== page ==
Ian Penman on soccer and Fassbinder:
“One of the best things about the image of Fassbinder in his Bayern T-shirt is the look on his face: our famed debauchee and grumpy pessimist looks like a little boy who got exactly what he wanted for Christmas, looks almost embarrassed by how happy he is. One of the main characters in Veronika Voss is a sports reporter, detained at an important Bayern game during a crucial moment in the narrative (which concerns his doomed affair with a glamorous but ailing German movie star). Is there the outline of a mischievous self-portrait here? ‘On the outside I may look like just another lumpy, beer-stoked lumpenprole, but inside I am pure silver screen diva.’ (There is a lash-thin RWF cameo right at the beginning of the film: he is slumped, bear-like, in a back-row-centre cinema seat, smoking up a storm.)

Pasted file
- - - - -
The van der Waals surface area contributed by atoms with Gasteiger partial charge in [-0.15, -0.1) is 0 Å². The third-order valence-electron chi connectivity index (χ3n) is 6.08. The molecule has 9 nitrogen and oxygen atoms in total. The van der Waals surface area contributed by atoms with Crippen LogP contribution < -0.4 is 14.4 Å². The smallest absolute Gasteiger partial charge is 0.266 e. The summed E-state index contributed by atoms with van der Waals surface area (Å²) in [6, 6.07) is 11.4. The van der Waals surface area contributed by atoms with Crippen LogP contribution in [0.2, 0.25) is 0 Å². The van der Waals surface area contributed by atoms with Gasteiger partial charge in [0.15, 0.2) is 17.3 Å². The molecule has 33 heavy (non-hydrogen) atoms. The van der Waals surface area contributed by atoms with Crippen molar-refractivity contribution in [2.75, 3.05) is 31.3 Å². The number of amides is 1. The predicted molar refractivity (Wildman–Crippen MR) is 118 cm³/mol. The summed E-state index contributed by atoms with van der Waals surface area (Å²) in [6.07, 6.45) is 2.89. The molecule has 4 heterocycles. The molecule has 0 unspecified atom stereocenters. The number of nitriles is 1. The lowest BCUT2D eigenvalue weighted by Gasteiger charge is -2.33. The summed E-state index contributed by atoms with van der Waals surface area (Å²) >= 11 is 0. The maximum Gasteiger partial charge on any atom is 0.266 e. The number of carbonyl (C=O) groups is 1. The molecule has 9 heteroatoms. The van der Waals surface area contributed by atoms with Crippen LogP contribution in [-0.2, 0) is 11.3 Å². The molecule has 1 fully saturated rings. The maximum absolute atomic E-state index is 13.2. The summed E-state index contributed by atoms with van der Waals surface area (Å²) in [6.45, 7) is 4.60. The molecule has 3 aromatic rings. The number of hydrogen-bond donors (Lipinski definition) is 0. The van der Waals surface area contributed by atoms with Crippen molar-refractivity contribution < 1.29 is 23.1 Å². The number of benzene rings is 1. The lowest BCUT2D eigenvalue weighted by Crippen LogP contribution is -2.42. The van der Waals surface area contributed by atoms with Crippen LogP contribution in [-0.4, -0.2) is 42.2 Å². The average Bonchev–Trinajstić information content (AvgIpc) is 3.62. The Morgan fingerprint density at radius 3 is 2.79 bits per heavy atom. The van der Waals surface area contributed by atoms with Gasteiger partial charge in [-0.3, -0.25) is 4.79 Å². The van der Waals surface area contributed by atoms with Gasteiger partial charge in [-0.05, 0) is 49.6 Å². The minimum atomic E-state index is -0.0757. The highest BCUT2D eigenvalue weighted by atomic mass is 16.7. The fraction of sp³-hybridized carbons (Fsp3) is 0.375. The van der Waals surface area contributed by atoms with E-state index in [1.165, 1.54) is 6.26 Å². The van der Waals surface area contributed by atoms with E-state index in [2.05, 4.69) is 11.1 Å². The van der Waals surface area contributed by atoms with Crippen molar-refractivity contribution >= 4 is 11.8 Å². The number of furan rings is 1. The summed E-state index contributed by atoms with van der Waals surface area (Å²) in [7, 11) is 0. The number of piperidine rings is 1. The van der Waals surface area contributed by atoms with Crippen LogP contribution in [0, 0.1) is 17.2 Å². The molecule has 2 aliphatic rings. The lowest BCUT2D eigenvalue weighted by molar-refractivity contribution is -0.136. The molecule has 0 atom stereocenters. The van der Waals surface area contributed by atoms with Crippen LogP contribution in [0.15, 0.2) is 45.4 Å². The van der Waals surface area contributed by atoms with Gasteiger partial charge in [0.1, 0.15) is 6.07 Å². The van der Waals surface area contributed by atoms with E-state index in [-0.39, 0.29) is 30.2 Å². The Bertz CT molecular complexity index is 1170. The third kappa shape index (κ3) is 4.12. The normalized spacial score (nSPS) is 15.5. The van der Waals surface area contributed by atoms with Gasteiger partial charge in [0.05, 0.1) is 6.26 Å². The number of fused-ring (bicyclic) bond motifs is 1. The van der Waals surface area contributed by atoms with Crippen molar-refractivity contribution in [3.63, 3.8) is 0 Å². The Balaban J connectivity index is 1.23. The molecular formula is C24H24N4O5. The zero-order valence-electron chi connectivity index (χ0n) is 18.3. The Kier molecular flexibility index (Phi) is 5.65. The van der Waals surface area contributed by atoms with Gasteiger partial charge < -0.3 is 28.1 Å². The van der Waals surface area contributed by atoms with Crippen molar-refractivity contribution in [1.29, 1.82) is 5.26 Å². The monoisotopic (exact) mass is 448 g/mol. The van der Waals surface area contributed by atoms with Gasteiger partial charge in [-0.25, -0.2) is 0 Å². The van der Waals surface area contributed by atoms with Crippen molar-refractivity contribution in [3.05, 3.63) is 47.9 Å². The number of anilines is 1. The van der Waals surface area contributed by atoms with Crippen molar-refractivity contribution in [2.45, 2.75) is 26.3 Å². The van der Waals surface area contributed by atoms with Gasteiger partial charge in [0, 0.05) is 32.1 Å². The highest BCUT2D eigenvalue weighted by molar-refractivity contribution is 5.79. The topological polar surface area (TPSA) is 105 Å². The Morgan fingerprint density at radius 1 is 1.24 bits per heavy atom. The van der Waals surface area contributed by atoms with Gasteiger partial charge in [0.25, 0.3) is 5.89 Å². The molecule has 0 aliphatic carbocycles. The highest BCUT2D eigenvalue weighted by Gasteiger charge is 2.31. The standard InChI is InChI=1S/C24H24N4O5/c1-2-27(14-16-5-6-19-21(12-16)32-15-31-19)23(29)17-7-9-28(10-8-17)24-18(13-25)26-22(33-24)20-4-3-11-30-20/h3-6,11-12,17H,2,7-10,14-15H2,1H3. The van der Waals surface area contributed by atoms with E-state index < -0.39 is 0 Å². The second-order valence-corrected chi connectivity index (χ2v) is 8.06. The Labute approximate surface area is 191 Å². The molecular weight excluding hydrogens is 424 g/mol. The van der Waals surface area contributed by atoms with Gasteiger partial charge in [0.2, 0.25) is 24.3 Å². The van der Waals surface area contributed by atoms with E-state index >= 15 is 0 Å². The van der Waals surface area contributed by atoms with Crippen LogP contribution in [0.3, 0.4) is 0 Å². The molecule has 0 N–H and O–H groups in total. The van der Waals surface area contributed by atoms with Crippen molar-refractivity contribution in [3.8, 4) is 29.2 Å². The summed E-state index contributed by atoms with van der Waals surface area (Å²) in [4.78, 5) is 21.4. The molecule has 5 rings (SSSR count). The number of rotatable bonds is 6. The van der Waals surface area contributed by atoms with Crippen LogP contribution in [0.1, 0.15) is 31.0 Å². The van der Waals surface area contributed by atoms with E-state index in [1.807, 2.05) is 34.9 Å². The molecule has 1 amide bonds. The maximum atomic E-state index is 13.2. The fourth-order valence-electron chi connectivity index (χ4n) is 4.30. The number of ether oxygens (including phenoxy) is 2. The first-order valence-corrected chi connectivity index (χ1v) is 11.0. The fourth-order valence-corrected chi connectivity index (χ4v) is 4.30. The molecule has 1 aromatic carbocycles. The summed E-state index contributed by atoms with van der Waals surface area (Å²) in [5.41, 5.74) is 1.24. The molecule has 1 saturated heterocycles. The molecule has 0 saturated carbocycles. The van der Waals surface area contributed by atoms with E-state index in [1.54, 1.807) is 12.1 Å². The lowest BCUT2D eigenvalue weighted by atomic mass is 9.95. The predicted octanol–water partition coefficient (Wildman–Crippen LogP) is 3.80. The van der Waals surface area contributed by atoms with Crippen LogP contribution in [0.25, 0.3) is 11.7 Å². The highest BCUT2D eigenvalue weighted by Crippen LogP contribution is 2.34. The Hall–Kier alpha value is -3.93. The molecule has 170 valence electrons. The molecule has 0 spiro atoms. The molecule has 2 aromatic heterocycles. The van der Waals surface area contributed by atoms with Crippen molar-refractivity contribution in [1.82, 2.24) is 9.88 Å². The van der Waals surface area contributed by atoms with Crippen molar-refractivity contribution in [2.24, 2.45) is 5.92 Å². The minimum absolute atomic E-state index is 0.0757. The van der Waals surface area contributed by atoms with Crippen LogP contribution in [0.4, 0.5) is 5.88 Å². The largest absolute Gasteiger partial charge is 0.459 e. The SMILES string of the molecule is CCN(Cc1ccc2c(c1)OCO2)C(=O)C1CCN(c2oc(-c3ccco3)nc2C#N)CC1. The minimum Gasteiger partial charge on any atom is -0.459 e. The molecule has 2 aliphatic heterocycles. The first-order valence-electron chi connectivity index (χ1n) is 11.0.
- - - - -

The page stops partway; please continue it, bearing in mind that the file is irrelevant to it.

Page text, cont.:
Veronika Voss was the final film in the so-called BDR or Bundesrepublik Deutschland triptych; the other two panels being Lola (1981) and The Marriage of Maria Braun (1979), never a film I was particularly taken with. Awed by the flawless technique, sure, but for all that strangely unmoved. When it came to mind this week, I had to consult an old filmography to clarify its baldly melodramatic plot. I could recall nothing concrete about it whatsoever – except for one small crucial detail. In the climactic scene, the soundtrack is provided by a radio broadcast of an excitedly jabbering football commentator. If you were German, it would have been obvious which commentary, which game, and why Fassbinder chose it.”
(Read the article here.)
To some soccer is the elevator music of melancholia; to others it is the elevator music of melodrama.